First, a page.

The Song of the Lamb

Rev 15:3-4 ... and sang the song of the Lamb: "Great and marvelous are your deeds, Lord God Almighty. Just and true are your ways, King of the ages. (4) Who will not fear you, O Lord, and bring glory to your name? For you alone are holy. All nations will come and worship before you, for your righteous acts have been revealed."

There is actually One greater than Moses to be honored here and it is the One who has given all believers victory, even Moses himself. And that is the Lamb. Look at the breakdown of this song:

  • It speaks of the worthiness of Jesus - The Lamb, Lord God Almighty, King of the ages! Is it not mind boggling still that the Lord God Almighty, the King of all ages... would become the lamb... 
  • It speaks of the works of Jesus - Great and marvelous are your deeds, Lord God Almighty. Your righteous acts have been revealed.
  • It speaks of the ways of Jesus - Just and true are your ways
  • It speaks of the wonder of Jesus - For you alone are holy
  • It speaks of the worship of Jesus - Who will not fear you, O Lord, and bring glory to your name? All nations will come and worship before you,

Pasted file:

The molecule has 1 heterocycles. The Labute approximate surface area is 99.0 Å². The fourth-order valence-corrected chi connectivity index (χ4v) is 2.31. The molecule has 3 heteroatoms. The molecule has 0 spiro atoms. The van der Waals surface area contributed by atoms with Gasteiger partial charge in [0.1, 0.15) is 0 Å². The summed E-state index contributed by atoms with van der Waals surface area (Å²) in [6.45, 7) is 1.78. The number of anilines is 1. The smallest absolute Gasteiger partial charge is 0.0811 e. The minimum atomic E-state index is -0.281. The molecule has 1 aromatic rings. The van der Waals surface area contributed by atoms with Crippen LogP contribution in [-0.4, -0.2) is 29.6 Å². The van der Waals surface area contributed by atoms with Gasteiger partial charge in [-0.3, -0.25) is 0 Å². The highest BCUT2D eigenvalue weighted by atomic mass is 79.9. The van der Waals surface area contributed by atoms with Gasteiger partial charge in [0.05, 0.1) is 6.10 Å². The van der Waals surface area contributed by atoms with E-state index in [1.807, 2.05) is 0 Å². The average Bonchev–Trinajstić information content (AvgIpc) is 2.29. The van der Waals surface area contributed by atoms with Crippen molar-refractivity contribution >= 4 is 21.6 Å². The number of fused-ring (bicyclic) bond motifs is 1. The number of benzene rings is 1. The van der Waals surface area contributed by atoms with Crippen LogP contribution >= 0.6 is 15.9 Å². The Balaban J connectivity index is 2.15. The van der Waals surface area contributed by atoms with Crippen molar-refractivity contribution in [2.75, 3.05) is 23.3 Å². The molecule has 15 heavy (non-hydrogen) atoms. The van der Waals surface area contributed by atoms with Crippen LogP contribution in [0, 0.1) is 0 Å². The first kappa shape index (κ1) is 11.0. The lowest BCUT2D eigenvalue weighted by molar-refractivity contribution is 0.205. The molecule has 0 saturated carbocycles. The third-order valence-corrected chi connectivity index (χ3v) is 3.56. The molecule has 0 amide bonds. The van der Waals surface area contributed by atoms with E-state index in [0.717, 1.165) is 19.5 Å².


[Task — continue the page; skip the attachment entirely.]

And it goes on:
It is all about Jesus just as it should be!1 Think for a moment again of what these martyrs have gone through. They opposed the dictator of the entire world. They did not comply with his dictates. They were hunted down, rounded up, locked up and eventually beheaded... with people despising them throughout the whole ordeal. Yet when they are seen in heaven there is not one word of what they went through. There is no 'I' or 'me' in this song. Their whole song is one of victory in Him, rejoicing in Him, praising... Him. They are completely focused on the glory of the Lamb! We can learn from that - even while here. Always ask the Lord what He would have you to learn in the midst of your trial. Focus on Him, not on the difficulty you are experiencing. And place you hope in what is to come. God is a wonderful deliverer - whether you experience temporary earthly deliverance or not. But our future is assured! Victory to God is far more than earthly temporal deliverance. It is holding to the faith even if you are not delivered. This is victory. This is overcoming! So these ones singing the song of the Lamb are victors, not victims. We live in an age where it is becoming fashionable to think of ourselves as victims with someone else to blame. But there is none of that here and it is faith in Christ that moves us from victims to victors.